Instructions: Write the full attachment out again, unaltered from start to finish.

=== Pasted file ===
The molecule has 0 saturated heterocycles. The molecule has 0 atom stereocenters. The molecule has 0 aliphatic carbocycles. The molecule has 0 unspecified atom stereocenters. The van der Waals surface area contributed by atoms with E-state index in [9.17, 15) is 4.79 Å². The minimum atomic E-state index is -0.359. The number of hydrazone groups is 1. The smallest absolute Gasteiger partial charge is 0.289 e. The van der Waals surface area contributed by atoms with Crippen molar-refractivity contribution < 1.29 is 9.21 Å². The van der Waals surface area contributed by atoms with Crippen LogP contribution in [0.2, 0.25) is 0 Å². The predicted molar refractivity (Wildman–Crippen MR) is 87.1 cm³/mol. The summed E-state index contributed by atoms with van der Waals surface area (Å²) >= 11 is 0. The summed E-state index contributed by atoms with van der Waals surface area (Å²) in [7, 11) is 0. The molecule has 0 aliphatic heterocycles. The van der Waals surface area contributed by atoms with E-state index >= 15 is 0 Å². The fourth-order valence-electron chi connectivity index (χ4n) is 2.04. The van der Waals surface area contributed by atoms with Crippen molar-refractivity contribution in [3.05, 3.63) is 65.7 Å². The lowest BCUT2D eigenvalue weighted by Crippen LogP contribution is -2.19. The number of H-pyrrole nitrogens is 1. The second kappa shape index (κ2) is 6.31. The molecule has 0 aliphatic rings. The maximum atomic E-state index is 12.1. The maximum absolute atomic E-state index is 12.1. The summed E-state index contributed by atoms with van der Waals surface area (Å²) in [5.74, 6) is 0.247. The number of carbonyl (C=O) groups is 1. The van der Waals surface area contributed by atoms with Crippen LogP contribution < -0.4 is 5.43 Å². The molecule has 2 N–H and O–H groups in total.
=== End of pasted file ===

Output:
The molecule has 0 saturated heterocycles. The molecule has 0 atom stereocenters. The molecule has 0 aliphatic carbocycles. The molecule has 0 unspecified atom stereocenters. The van der Waals surface area contributed by atoms with E-state index in [9.17, 15) is 4.79 Å². The minimum atomic E-state index is -0.359. The number of hydrazone groups is 1. The smallest absolute Gasteiger partial charge is 0.289 e. The van der Waals surface area contributed by atoms with Crippen molar-refractivity contribution < 1.29 is 9.21 Å². The van der Waals surface area contributed by atoms with Crippen LogP contribution in [0.2, 0.25) is 0 Å². The predicted molar refractivity (Wildman–Crippen MR) is 87.1 cm³/mol. The summed E-state index contributed by atoms with van der Waals surface area (Å²) >= 11 is 0. The summed E-state index contributed by atoms with van der Waals surface area (Å²) in [7, 11) is 0. The molecule has 0 aliphatic heterocycles. The van der Waals surface area contributed by atoms with E-state index >= 15 is 0 Å². The fourth-order valence-electron chi connectivity index (χ4n) is 2.04. The van der Waals surface area contributed by atoms with Crippen molar-refractivity contribution in [3.05, 3.63) is 65.7 Å². The lowest BCUT2D eigenvalue weighted by Crippen LogP contribution is -2.19. The number of H-pyrrole nitrogens is 1. The second kappa shape index (κ2) is 6.31. The molecule has 0 aliphatic rings. The maximum atomic E-state index is 12.1. The maximum absolute atomic E-state index is 12.1. The summed E-state index contributed by atoms with van der Waals surface area (Å²) in [5.74, 6) is 0.247. The number of carbonyl (C=O) groups is 1. The van der Waals surface area contributed by atoms with Crippen LogP contribution < -0.4 is 5.43 Å². The molecule has 2 N–H and O–H groups in total.